HONESDALE — A major change is coming on how traffic flows in the area of 4th and Main streets.

HONESDALE — A major change is coming on how traffic flows in the area of 4th and Main streets.

The secretary of the Pennsylvania Public Utilities Commission (PUC) has issued an order to change the status of the railroad crossings in the borough.

The crossings — which includes the one near the 4th and Main intersection — will now be listed as "exempt," meaning buses, trucks and other vehicles will no longer be required to stop at the tracks.

It should help alleviate the congestion which happens in that area when school is in session.

The change came at the request of Honesdale Borough and the Wayne Highlands School District.

Bob Jennings, chairman of the borough's safety committee, said he first discussed the matter with some bus drivers who said having to stop at the tracks was actually a dangerous situation.

"The buses having to stop, one by one, and open their door contribute to serious traffic congestion," said Jennings in a letter to the PUC. "Many bus drivers have brought this to my attention."

That letter was sent in February of this year along with a letter from Jeff Firmstone, business manager of the Wayne Highlands School District.

In his letter, Firmstone expressed "support" from the school district to make the 4th Street railroad crossing exempt from traffic laws which normally apply.

Firmstone said the district has four schools "worth of traffic that must navigate the 4th Street railroad crossing."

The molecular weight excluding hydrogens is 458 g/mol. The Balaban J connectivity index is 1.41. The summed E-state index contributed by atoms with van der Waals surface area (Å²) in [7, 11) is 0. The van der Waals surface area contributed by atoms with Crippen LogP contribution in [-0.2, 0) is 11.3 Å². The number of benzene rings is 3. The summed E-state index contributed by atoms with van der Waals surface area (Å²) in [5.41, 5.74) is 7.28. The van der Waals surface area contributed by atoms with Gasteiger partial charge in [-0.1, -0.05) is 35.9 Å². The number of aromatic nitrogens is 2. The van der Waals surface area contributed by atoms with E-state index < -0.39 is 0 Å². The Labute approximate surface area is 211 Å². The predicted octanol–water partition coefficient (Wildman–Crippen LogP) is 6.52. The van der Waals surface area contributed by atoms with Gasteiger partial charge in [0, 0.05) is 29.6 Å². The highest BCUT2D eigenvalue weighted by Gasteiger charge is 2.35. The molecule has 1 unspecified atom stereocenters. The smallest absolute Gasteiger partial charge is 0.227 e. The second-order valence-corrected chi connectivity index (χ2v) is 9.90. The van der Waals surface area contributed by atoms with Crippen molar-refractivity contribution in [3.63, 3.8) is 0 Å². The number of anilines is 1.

He said more than 2,250 students and 300 employees travel to the Honesdale campuses on a daily basis. He said there are 50 buses and vans "not mention hundreds of parent drop-offs and pick-ups" twice a day when school is in session.

"Exemption of this extremely limited use railroad crossing from stopping laws would help eliminate congestion, reduce air pollution and reduce fuel consumption ...," said the letter.

Those letters, in turn, led to an April meeting between officials from the PUC, the borough and school district. A document from the PUC said representatives from the Stourbridge Railroad Company and Wayne County were invited, as well, but nobody attended.

One of the biggest factors involved in the decision is the fact the excursion train in Honesdale no longer operates. Rail excursions ceased last year and there have been none this year.

"Currently, there is no traffic on the subject line," said a letter from the PUC which outlined the decision to create the exempt status for the crossings. That letter was signed by Rosemary Chiavetta, secretary of the PUC, a cabinet level position in the Corbett administration.

The order was dated June 6 of this year and Jennings said it was his understanding new signs will be installed in the very near future, possibly as early as next week.

The order impacts all three crossings in the borough. That includes 4th Street, Chapel Street and Brown Street. The 4th Street crossing is by far the most heavily traveled.

In the order, PennDOT is responsible for installing "exempt" signs on the crossbuck assembly currently at the crossing. They will also have to install advance warning signs on Route 191 leading to the crossing.

On the other two crossings, the borough will be responsible for installing the exempt signs and advance warning signs.

Jennings said that not only will the bus traffic be able to move along quicker, but so will many trucks like fuel haulers and other which normally are required to stop at all railroad crossings.

"I think this will help the flow of traffic," said Jennings.

Another part of the order states that if the train does ever operate again, it will be up to the railroad company to provide manpower at the crossings.

It says a member of the train crew "equipped with a red flag during daylight hours and a lighted fusee during hours of darkness" will have to be present to stop traffic for the train to go through the crossings.